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Rebecca Walter

My twenty-two years of teaching experience in various disciplines, sixteen years of student affairs experience, and my doctoral program and dissertation converge to make me a unique educator and faculty member.
My dissertation: Contesting and Negotiating Social Space in the Classroom: A Case Study that Examines and Explores Power in Two Communication Classrooms at one University focused on critical pedagogy and the negotiation of social space in the communication classroom as it relates to Communication and Standpoint theories.
In 2012, I created a course NCLC 395: Leading Diversity – an intensive 2-credit weeklong seminar that meets during the January interim session at George Mason. Students also have the option to register for an additional credit (NCLC 397) in which they are supervised via independent study to lead diversity workshops. The goals of leading diversity are to:

  1. Deepen awareness and strengthen understanding of identity and identity development.
  2. Gain experience in examining identity and how it is situational, constructed, and dialectic.
  3. Explore systemic influences of power, inequity and injustice.
  4. Identify leadership strategies for engaging in social change.
  5. Facilitate a section of Creating Community or Beyond Diversity the last day of class.

The learning in this intensive community is profound and life-changing for me and for the students. I include a few outstanding highlights given the nature and potential resistance of the course, including challenges to privilege and status quo:

  • “This class has contributed one of the most valuable lessons that I have ever received: sincere awareness. I have learned about myself through things that I have never been prodded to think about. I have learned about the devastating reality of the world around me that I was too careless to see.”
  • “I loved this course so much and I am sad to see it end. The only thing I would change about the course would be to make it never end. But there is a way that I can make it never end. I can create communities with others who are outraged by the way our society currently operates.”
  • “I feel really lucky that I was able to build a community with the people in this class and that we were all able to grow together. I know that I will take everything I learned in this class with me and use it whenever possible.”

Beginning in 2002, I made a personal and conscious commitment to mentor a new teaching assistant for every course I teach and initiated an informal teaching apprentice model with various graduate students. I mentored seven apprentices of various backgrounds and identities. My teaching apprentice, Aman Agah, received graduate credit in Communication, completing an independent study with Dr. Mark Hopson. Agah recently graduated from The New School with an M.A. in Film Studies in 2013 and is now pursuing teaching her own courses in Communication and Women’s Studies at the University of North Carolina, Charlotte. My last teaching apprentice, an undergraduate, worked with me in Communication 101: Interpersonal Communication and Public Speaking.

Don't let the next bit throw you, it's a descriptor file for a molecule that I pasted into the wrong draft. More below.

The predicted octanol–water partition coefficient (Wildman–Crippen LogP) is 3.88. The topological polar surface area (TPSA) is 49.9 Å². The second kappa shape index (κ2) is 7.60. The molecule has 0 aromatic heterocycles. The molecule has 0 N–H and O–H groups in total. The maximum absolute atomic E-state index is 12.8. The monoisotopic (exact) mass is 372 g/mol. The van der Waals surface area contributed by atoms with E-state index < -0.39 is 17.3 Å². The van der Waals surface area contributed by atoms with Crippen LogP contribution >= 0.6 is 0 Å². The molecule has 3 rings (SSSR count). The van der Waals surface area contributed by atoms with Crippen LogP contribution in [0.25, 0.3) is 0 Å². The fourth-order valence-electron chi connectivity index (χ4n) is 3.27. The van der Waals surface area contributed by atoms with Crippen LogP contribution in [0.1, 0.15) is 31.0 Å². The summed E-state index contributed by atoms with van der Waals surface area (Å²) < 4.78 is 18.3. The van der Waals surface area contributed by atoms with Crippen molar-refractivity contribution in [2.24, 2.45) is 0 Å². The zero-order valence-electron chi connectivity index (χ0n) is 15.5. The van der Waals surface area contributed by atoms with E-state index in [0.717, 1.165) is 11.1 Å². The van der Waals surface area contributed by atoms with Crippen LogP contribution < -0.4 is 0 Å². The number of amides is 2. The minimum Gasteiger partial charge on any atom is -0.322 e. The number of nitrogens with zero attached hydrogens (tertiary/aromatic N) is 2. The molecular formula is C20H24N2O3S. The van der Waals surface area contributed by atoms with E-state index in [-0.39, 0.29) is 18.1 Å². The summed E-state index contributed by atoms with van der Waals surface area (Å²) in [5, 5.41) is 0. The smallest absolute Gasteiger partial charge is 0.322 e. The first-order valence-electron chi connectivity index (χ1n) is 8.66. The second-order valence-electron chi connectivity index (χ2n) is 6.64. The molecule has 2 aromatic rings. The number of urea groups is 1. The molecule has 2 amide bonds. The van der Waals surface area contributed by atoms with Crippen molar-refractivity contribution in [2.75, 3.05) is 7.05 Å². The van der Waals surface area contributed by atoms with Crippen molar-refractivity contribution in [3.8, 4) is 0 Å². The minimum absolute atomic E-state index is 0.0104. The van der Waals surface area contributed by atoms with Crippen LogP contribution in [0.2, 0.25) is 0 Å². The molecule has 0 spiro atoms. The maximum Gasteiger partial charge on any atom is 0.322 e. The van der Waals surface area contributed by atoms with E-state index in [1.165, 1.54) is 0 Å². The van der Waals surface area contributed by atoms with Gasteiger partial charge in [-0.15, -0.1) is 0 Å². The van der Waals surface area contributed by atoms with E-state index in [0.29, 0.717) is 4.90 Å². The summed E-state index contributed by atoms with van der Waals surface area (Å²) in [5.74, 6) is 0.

In the 2013-2014 academic year, I participated in the Social Justice Faculty Educators Learning Community. One of the important elements of my participation in this community was to identify a specific classroom-based teaching challenge I faced. One of the primary purposes of the learning community was to support each other as we improved our teaching by working through these specific challenges.

In the eleven years as one of the associate directors of Office of Diversity, Inclusion and Multicultural Education at George Mason, I continually developed my own cultural competencies as well as support faculty, staff and students to cultivate their skills. I designed and provided classroom presentations, pedagogical and curriculum support to faculty, students, orientation leaders, resident directors and resident advisors, student umbrella group peer leaders, and high school students. I successfully integrated Creating Community, a pedagogical diversity model I created, into COMM 101: Interpersonal Communication one of our general education requirements. I joined the Associate Provost in the Center for Teaching and Faculty Excellence in creating trainings for teaching faculty related to taking on controversial issues in the classroom, given the current racial climate in the United States. I do not shy away from such topics and welcome the opportunity to work with faculty in the area of multicultural education and inclusive excellence.

Awards that I am most proud of are the New Faculty Advisor of the Year Award (for two different student organizations for which I served as faculty advisor), Spirit of King, and the Dennis-Weathers Award. I received these awards for building coalitions on campus, effectively mentoring students, developing their leadership skills, and maintaining their sense of belonging at Mason.